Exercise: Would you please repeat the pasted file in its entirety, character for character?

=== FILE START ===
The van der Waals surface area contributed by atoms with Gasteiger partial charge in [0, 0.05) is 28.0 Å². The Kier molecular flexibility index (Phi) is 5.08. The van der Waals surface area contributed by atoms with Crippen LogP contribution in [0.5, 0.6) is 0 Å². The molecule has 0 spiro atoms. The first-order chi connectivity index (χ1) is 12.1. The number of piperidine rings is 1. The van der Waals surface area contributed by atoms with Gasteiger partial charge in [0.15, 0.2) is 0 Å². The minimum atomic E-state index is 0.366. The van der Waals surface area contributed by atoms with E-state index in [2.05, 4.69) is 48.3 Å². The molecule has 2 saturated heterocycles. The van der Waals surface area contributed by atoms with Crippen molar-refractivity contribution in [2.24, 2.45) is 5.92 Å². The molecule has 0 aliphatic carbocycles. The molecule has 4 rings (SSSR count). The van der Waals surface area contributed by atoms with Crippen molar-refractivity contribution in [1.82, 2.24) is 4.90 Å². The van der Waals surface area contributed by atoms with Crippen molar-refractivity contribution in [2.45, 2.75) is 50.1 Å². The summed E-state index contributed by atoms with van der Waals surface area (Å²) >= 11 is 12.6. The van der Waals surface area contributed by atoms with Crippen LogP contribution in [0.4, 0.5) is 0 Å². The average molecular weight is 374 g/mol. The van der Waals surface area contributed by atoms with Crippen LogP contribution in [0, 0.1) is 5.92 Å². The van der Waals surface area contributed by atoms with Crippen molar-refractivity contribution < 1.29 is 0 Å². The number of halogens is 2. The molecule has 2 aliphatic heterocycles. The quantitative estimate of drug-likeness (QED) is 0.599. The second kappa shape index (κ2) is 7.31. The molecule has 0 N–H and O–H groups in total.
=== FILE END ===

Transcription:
The van der Waals surface area contributed by atoms with Gasteiger partial charge in [0, 0.05) is 28.0 Å². The Kier molecular flexibility index (Phi) is 5.08. The van der Waals surface area contributed by atoms with Crippen LogP contribution in [0.5, 0.6) is 0 Å². The molecule has 0 spiro atoms. The first-order chi connectivity index (χ1) is 12.1. The number of piperidine rings is 1. The van der Waals surface area contributed by atoms with Gasteiger partial charge in [0.15, 0.2) is 0 Å². The minimum atomic E-state index is 0.366. The van der Waals surface area contributed by atoms with E-state index in [2.05, 4.69) is 48.3 Å². The molecule has 2 saturated heterocycles. The van der Waals surface area contributed by atoms with Crippen molar-refractivity contribution in [2.24, 2.45) is 5.92 Å². The molecule has 0 aliphatic carbocycles. The molecule has 4 rings (SSSR count). The van der Waals surface area contributed by atoms with Crippen molar-refractivity contribution in [1.82, 2.24) is 4.90 Å². The van der Waals surface area contributed by atoms with Crippen molar-refractivity contribution in [2.45, 2.75) is 50.1 Å². The summed E-state index contributed by atoms with van der Waals surface area (Å²) >= 11 is 12.6. The van der Waals surface area contributed by atoms with Crippen LogP contribution in [0.4, 0.5) is 0 Å². The average molecular weight is 374 g/mol. The van der Waals surface area contributed by atoms with Crippen LogP contribution in [0, 0.1) is 5.92 Å². The van der Waals surface area contributed by atoms with Crippen molar-refractivity contribution < 1.29 is 0 Å². The number of halogens is 2. The molecule has 2 aliphatic heterocycles. The quantitative estimate of drug-likeness (QED) is 0.599. The second kappa shape index (κ2) is 7.31. The molecule has 0 N–H and O–H groups in total.